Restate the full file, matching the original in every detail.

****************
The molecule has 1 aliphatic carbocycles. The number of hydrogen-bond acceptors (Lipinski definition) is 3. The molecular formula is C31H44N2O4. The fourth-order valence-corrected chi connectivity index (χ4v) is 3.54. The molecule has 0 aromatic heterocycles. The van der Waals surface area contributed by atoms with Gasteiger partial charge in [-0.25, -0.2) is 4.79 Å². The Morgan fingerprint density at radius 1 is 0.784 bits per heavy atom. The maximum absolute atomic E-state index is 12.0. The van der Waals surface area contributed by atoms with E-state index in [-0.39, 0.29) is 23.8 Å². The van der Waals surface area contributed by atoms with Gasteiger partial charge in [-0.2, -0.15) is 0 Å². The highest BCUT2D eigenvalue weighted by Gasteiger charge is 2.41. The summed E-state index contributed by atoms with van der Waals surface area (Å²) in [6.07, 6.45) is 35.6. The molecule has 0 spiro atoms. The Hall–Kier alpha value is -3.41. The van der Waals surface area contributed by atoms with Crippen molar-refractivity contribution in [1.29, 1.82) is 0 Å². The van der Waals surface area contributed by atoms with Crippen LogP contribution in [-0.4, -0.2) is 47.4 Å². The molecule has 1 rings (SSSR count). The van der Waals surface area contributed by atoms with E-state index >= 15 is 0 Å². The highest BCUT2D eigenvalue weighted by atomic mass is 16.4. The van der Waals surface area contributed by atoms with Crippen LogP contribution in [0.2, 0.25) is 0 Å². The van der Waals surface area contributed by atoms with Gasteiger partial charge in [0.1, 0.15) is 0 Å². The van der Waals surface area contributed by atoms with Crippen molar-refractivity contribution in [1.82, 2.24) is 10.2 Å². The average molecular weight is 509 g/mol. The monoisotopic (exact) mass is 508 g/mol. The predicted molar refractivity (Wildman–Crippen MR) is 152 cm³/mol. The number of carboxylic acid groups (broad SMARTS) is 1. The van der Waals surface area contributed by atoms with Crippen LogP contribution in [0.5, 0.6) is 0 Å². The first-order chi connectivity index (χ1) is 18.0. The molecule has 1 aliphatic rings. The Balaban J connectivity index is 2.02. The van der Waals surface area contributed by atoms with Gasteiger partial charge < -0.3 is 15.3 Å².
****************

The molecule has 1 aliphatic carbocycles. The number of hydrogen-bond acceptors (Lipinski definition) is 3. The molecular formula is C31H44N2O4. The fourth-order valence-corrected chi connectivity index (χ4v) is 3.54. The molecule has 0 aromatic heterocycles. The van der Waals surface area contributed by atoms with Gasteiger partial charge in [-0.25, -0.2) is 4.79 Å². The Morgan fingerprint density at radius 1 is 0.784 bits per heavy atom. The maximum absolute atomic E-state index is 12.0. The van der Waals surface area contributed by atoms with E-state index in [-0.39, 0.29) is 23.8 Å². The van der Waals surface area contributed by atoms with Gasteiger partial charge in [-0.2, -0.15) is 0 Å². The highest BCUT2D eigenvalue weighted by Gasteiger charge is 2.41. The summed E-state index contributed by atoms with van der Waals surface area (Å²) in [6.07, 6.45) is 35.6. The molecule has 0 spiro atoms. The Hall–Kier alpha value is -3.41. The van der Waals surface area contributed by atoms with Crippen molar-refractivity contribution in [1.29, 1.82) is 0 Å². The van der Waals surface area contributed by atoms with Crippen LogP contribution in [-0.4, -0.2) is 47.4 Å². The molecule has 1 rings (SSSR count). The van der Waals surface area contributed by atoms with E-state index >= 15 is 0 Å². The highest BCUT2D eigenvalue weighted by atomic mass is 16.4. The van der Waals surface area contributed by atoms with Crippen LogP contribution in [0.2, 0.25) is 0 Å². The van der Waals surface area contributed by atoms with Gasteiger partial charge in [0.1, 0.15) is 0 Å². The van der Waals surface area contributed by atoms with Crippen molar-refractivity contribution in [1.82, 2.24) is 10.2 Å². The average molecular weight is 509 g/mol. The monoisotopic (exact) mass is 508 g/mol. The predicted molar refractivity (Wildman–Crippen MR) is 152 cm³/mol. The number of carboxylic acid groups (broad SMARTS) is 1. The van der Waals surface area contributed by atoms with Crippen LogP contribution in [0.5, 0.6) is 0 Å². The first-order chi connectivity index (χ1) is 18.0. The molecule has 1 aliphatic rings. The Balaban J connectivity index is 2.02. The van der Waals surface area contributed by atoms with Gasteiger partial charge < -0.3 is 15.3 Å².